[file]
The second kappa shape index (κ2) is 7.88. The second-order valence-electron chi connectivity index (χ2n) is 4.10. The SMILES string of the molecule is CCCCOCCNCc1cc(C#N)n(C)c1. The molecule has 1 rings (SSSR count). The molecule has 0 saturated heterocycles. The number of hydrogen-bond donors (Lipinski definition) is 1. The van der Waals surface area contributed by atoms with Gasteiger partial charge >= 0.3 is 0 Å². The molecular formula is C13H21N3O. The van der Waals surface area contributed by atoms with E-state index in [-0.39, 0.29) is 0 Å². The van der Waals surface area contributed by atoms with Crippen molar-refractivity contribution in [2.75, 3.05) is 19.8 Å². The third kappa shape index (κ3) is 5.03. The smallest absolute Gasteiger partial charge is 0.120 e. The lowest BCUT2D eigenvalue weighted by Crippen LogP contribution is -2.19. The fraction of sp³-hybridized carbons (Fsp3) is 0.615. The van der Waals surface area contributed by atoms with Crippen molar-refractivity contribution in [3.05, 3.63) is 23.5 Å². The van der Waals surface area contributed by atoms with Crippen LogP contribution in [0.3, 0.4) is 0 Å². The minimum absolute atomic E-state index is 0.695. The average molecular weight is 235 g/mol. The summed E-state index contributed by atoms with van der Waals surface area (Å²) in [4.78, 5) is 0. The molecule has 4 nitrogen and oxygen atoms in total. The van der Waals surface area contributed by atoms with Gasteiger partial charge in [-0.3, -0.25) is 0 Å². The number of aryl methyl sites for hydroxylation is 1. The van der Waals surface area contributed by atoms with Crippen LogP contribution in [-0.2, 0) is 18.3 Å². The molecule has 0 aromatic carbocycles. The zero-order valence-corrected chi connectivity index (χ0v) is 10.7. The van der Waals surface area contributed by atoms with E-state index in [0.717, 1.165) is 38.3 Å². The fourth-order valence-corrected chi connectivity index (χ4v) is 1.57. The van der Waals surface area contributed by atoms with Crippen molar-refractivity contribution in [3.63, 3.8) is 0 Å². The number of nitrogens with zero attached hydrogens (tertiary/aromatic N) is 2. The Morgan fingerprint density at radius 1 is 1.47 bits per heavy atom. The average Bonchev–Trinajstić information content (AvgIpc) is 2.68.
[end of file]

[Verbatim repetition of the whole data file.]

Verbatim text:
The second kappa shape index (κ2) is 7.88. The second-order valence-electron chi connectivity index (χ2n) is 4.10. The SMILES string of the molecule is CCCCOCCNCc1cc(C#N)n(C)c1. The molecule has 1 rings (SSSR count). The molecule has 0 saturated heterocycles. The number of hydrogen-bond donors (Lipinski definition) is 1. The van der Waals surface area contributed by atoms with Gasteiger partial charge >= 0.3 is 0 Å². The molecular formula is C13H21N3O. The van der Waals surface area contributed by atoms with E-state index in [-0.39, 0.29) is 0 Å². The van der Waals surface area contributed by atoms with Crippen molar-refractivity contribution in [2.75, 3.05) is 19.8 Å². The third kappa shape index (κ3) is 5.03. The smallest absolute Gasteiger partial charge is 0.120 e. The lowest BCUT2D eigenvalue weighted by Crippen LogP contribution is -2.19. The fraction of sp³-hybridized carbons (Fsp3) is 0.615. The van der Waals surface area contributed by atoms with Crippen molar-refractivity contribution in [3.05, 3.63) is 23.5 Å². The van der Waals surface area contributed by atoms with Crippen LogP contribution in [0.3, 0.4) is 0 Å². The minimum absolute atomic E-state index is 0.695. The average molecular weight is 235 g/mol. The summed E-state index contributed by atoms with van der Waals surface area (Å²) in [4.78, 5) is 0. The molecule has 4 nitrogen and oxygen atoms in total. The van der Waals surface area contributed by atoms with Gasteiger partial charge in [-0.3, -0.25) is 0 Å². The number of aryl methyl sites for hydroxylation is 1. The van der Waals surface area contributed by atoms with Crippen LogP contribution in [-0.2, 0) is 18.3 Å². The molecule has 0 aromatic carbocycles. The zero-order valence-corrected chi connectivity index (χ0v) is 10.7. The van der Waals surface area contributed by atoms with E-state index in [0.717, 1.165) is 38.3 Å². The fourth-order valence-corrected chi connectivity index (χ4v) is 1.57. The van der Waals surface area contributed by atoms with Crippen molar-refractivity contribution in [3.63, 3.8) is 0 Å². The number of nitrogens with zero attached hydrogens (tertiary/aromatic N) is 2. The Morgan fingerprint density at radius 1 is 1.47 bits per heavy atom. The average Bonchev–Trinajstić information content (AvgIpc) is 2.68.